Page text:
Effectors Of Pka And Pkc In Aplysia Presynaptic Facilitation

In attempting to understand how presynaptic facilitation in Aplysia sensory neurons occurs, it is worth considering the mechanisms normally operating to produce baseline neurotransmitter release (see figure). First, stimulation of siphon sensory neuron nerve endings in the gill and siphon complex (e.g., by light touch) leads to membrane depolarization and generation of an action potential. Invasion of the action potential into the presynaptic terminal causes the opening of voltage-gated calcium channels, which are open for a period of time proportional to the duration of the action potential. Of course, the invasion of multiple action potentials will also elicit additional calcium influx. This calcium signal triggers activation of the molecular machinery leading to fusion of neurotransmitter-containing vesicles with the sensory neuron presy-naptic membrane, resulting in release of neurotransmitter into the synaptic cleft.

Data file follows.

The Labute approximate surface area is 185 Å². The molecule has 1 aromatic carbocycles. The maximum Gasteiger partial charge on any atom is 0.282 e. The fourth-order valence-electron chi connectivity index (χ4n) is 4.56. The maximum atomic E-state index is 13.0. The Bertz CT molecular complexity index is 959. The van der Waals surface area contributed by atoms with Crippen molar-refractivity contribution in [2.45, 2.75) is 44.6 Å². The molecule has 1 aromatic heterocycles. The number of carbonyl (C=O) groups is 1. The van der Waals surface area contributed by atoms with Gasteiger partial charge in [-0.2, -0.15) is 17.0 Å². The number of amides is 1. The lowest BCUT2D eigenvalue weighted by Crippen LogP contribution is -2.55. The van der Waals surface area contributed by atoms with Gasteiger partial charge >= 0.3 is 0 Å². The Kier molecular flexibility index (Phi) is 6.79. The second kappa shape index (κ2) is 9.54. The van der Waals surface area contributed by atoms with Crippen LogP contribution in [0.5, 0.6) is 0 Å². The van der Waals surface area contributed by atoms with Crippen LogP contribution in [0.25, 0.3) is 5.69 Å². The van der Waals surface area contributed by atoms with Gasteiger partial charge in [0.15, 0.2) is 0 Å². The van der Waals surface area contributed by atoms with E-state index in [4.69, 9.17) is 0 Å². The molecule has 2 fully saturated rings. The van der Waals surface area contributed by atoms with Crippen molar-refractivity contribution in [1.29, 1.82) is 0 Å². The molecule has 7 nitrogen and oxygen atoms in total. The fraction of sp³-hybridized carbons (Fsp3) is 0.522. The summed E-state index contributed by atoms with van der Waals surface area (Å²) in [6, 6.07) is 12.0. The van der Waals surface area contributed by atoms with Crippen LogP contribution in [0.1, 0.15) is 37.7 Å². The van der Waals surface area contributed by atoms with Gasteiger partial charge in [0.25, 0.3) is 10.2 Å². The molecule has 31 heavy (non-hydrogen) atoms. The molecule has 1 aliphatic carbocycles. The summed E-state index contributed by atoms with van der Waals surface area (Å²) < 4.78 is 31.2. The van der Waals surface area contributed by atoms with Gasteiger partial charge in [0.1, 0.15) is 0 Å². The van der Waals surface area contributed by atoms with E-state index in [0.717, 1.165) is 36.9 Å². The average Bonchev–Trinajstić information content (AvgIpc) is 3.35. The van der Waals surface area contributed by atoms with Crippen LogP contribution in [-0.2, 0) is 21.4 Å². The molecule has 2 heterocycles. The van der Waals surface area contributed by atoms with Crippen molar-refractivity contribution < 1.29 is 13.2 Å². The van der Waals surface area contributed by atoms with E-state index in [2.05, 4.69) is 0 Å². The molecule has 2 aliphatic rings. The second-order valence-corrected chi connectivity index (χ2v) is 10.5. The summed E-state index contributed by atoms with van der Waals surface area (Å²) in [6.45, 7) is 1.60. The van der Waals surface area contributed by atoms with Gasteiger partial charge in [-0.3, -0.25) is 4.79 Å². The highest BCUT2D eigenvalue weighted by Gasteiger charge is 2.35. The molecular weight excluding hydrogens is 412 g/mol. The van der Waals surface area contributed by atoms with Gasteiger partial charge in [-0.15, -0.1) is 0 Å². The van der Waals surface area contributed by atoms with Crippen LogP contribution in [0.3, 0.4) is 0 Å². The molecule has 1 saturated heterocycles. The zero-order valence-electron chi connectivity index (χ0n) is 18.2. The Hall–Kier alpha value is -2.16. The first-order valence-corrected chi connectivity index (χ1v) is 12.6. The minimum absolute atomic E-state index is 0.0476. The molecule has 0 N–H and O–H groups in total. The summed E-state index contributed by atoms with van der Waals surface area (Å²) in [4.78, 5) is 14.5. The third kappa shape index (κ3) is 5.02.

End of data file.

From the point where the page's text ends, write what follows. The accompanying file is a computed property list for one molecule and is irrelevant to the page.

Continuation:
By and large, presynaptic facilitation is achieved by modulation of three sites in the cascade of events resulting in neurotransmitter release. One site is closure of "S"-channels, or serotonin-sensitive potassium channels. A second site is modulation of Ikv, or voltage-sensitive potassium channels. Finally, there is modulation of the responsiveness of the neurotransmitter release machinery to the action potential-associated calcium influx. In the remainder of the section, I will briefly describe the impact of the alterations of each of these sites.

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